Key points

  • Food additives are substances added to foods to perform specific functions. Additives may be natural, nature identical or artificial. 
  • The main groups of food additives are antioxidants, colours, flavour enhancers, sweeteners, emulsifiers and stabilizers and preservatives.
  • All additives are thoroughly assessed for safety before they are allowed to be used. Approved additives are given a number and some are also given an ‘E’ if they been accepted for safe use within the European Union.

Food additives are substances added to foods to perform a range of specific function. Additives may be natural, nature identical or artificial.

  • Natural additives are substances found naturally in a foodstuff and are extracted from one food to be used in another. For example, beetroot juice with its bright purple colour can be used to colour other foods such as sweets.
  • Nature identical additives are man-made copies of substances that occur naturally. For example, benzoic acid is a substance that is found in nature but is also made synthetically and used as a preservative.
  • Artificial additives are not naturally present in foods and are made synthetically. An example is azodicarbonamide, a flour improver that is used to help bread dough hold together.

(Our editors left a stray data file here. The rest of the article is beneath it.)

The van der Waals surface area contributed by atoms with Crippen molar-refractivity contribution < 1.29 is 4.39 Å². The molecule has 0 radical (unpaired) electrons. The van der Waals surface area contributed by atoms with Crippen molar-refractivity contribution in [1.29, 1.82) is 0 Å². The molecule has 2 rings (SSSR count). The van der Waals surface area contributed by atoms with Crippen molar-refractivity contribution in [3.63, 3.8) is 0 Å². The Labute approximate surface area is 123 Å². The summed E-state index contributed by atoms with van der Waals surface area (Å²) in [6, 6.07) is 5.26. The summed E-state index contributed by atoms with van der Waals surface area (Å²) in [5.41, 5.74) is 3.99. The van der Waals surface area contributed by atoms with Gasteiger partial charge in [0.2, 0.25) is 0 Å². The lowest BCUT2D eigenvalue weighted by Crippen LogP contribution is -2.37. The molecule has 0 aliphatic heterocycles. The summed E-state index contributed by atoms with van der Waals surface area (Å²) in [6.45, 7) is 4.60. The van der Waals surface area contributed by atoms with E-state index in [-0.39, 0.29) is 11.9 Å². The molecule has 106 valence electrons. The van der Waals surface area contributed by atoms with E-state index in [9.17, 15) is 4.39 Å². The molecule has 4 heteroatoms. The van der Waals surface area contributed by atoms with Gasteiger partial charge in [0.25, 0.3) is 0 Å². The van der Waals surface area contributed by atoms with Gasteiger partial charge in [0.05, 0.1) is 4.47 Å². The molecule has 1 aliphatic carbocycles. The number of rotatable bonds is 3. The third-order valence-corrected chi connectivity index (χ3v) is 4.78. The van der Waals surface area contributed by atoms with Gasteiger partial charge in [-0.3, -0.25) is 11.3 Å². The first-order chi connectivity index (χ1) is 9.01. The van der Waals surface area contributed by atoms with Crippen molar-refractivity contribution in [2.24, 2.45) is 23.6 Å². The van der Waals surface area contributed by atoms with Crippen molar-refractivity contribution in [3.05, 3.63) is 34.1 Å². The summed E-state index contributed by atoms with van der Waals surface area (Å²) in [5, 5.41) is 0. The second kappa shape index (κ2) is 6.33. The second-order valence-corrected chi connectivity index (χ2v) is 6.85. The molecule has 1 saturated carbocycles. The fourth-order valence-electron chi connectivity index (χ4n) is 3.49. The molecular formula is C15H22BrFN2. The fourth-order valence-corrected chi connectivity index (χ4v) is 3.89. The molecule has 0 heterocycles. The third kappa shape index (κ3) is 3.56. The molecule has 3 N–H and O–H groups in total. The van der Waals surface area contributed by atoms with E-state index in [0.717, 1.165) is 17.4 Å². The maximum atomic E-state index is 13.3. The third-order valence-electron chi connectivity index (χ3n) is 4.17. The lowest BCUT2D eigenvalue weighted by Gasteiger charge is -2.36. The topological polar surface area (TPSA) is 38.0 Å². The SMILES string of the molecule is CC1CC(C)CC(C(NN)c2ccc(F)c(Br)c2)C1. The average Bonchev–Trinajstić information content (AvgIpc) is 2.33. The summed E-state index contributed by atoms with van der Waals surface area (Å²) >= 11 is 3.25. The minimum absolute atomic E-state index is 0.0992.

Why are they used?

Additives are used for a range of functions including:

  • To maintain the nutrient composition of the food and to keep it safe to eat
  • To make food look or taste better
  • To extend the shelf and storage life of a food product
  • To improve the nutritional composition of a product (e.g. increase the vitamin content e.g. by adding ascorbic acid)
  • Aiding in the processing and manufacture (e.g. emulsifiers, to help mix together ingredients).

Food additives and function 

Food additives are normally grouped by their function. The main groups of food additives are described below:

Antioxidants – decreases the chance of oils and fats in foods from combining with oxygen and changing colour or turning rancid. Rancid fats smell and taste unpleasant and are a health risk. Antioxidants are also used in fruits, vegetables and juice to extend the shelf life. Vitamin C (ascorbic acid) is one of the most widely used antioxidants (link to vitamin C).

ColoursColours – are used to make food look more appetizing. During the processing of some food, colour can be lost so additives are used to restore the original colour, for example canned marrow fat peas. Colour additives can also be used to make the existing food colour brighter, for example, enhance the yellowness of custard. Colours are either natural (e.g. curcumin (E100) is a yellow extract of turmeric roots), nature identical or artificial. Some colours are also vitamins (e.g. riboflavin and beta-carotene) and these are the only colours allowed in baby food.

Flavour enhancers – are used widely in savoury foods to enhance the existing flavour in the food. Monosodium glutamate is an example of a flavour enhancer.

Sweeteners – are either intense or bulk. Intense sweeteners (for example saccharin and aspartame) are many times sweeter than sugar and so are only used in tiny amounts. This makes them suitable for use in products such as diet drinks, which are very low in energy. Bulk sweeteners (such as sorbitol and sucralose) have a similar sweetness to sugar so are used in similar amounts to sugar in foods.